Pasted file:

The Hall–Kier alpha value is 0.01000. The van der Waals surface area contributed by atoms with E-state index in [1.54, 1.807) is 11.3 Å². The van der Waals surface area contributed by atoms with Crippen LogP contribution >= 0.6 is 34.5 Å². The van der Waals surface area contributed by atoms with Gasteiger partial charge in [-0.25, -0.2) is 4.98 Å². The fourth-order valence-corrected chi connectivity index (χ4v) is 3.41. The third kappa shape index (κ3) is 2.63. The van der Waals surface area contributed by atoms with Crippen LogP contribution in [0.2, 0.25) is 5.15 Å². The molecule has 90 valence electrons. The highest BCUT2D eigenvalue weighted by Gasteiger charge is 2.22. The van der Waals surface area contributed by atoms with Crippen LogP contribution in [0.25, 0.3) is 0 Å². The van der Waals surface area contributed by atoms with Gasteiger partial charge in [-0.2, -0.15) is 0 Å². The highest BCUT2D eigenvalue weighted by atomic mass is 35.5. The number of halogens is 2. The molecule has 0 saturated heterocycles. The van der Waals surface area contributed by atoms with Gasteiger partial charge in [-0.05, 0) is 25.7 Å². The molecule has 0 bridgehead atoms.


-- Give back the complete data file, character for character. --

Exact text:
The Hall–Kier alpha value is 0.01000. The van der Waals surface area contributed by atoms with E-state index in [1.54, 1.807) is 11.3 Å². The van der Waals surface area contributed by atoms with Crippen LogP contribution >= 0.6 is 34.5 Å². The van der Waals surface area contributed by atoms with Gasteiger partial charge in [-0.25, -0.2) is 4.98 Å². The fourth-order valence-corrected chi connectivity index (χ4v) is 3.41. The third kappa shape index (κ3) is 2.63. The van der Waals surface area contributed by atoms with Crippen LogP contribution in [0.2, 0.25) is 5.15 Å². The molecule has 90 valence electrons. The highest BCUT2D eigenvalue weighted by Gasteiger charge is 2.22. The van der Waals surface area contributed by atoms with Crippen LogP contribution in [0.25, 0.3) is 0 Å². The van der Waals surface area contributed by atoms with Gasteiger partial charge in [-0.2, -0.15) is 0 Å². The highest BCUT2D eigenvalue weighted by atomic mass is 35.5. The number of halogens is 2. The molecule has 0 saturated heterocycles. The van der Waals surface area contributed by atoms with Gasteiger partial charge in [-0.05, 0) is 25.7 Å². The molecule has 0 bridgehead atoms.